It could be said item 2 was designed into the vehicle.
Some sort of SDO has been included and is used on post-football trains at Mile End, Marion, Oaklands and Hove.
I don't know if Bombardier's SDO system allows for the driving
car to be off the front end of the platform, as opposed to requiring the driving car to be in the platform with only the rear of the train hanging off the back end of the platform.
I do know that the Bombardier SDO was so unreliable (apparently it relied on GPS, not trackside beacons) for one particular operator in England that they ended up turning it off and just using Unit De-Select which locks out the whole 3-car or 4-car EMU rather than just the cars hanging off the end of the platform.
It's also one thing to have a capability, but another to have staff with the training and confidence to use it.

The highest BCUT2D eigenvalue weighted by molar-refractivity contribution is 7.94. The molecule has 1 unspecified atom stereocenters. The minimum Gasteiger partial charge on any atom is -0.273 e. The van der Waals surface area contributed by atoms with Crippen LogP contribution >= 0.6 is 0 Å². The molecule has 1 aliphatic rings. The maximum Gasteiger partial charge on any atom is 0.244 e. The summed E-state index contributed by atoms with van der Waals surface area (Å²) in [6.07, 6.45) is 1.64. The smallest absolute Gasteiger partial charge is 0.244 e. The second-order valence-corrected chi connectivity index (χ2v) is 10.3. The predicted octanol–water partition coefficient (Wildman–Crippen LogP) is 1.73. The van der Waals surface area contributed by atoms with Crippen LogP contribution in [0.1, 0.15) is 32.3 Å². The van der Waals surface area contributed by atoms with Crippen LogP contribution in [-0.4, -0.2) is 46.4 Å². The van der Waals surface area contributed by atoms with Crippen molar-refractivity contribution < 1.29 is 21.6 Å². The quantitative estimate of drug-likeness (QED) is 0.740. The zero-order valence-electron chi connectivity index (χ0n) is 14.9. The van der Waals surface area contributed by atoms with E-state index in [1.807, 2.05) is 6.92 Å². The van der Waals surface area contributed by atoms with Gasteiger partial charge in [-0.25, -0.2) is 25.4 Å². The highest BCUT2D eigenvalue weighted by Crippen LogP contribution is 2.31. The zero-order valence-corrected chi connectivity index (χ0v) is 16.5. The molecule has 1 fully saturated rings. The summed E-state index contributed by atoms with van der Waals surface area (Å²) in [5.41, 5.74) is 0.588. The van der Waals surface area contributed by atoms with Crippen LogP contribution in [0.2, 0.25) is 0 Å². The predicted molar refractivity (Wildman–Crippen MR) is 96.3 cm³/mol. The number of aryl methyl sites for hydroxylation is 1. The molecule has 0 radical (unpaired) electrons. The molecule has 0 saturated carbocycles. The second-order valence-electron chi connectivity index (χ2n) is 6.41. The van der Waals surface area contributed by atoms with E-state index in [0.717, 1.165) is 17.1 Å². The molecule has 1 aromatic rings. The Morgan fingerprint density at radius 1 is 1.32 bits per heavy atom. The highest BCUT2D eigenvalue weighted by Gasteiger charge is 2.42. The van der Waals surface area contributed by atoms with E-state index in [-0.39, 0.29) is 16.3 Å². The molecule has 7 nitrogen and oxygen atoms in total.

What's the headway limit on the network now? surely the network isn't at capacity.
The average spacing of the ten trains an hour in the peak on the Seaford/Tonsley line is already quite close by Adelaide standards. Six minutes sounds like a lot, but that's also the official lateness margin.
The 'resignalling' in 2013 was a complete flop (an incomplete flop actually, it's still not complete yet) with over $110 million spent for no real change to capacity. The choke point is at the Adelaide end rather than further out on the network, in the morning peak it's common for trains to stack up at the signals approaching the station waiting for a route into the platforms.
Also see the previously mentioned point regarding pandering to the 1.17 people in each car at the level crossings along the route.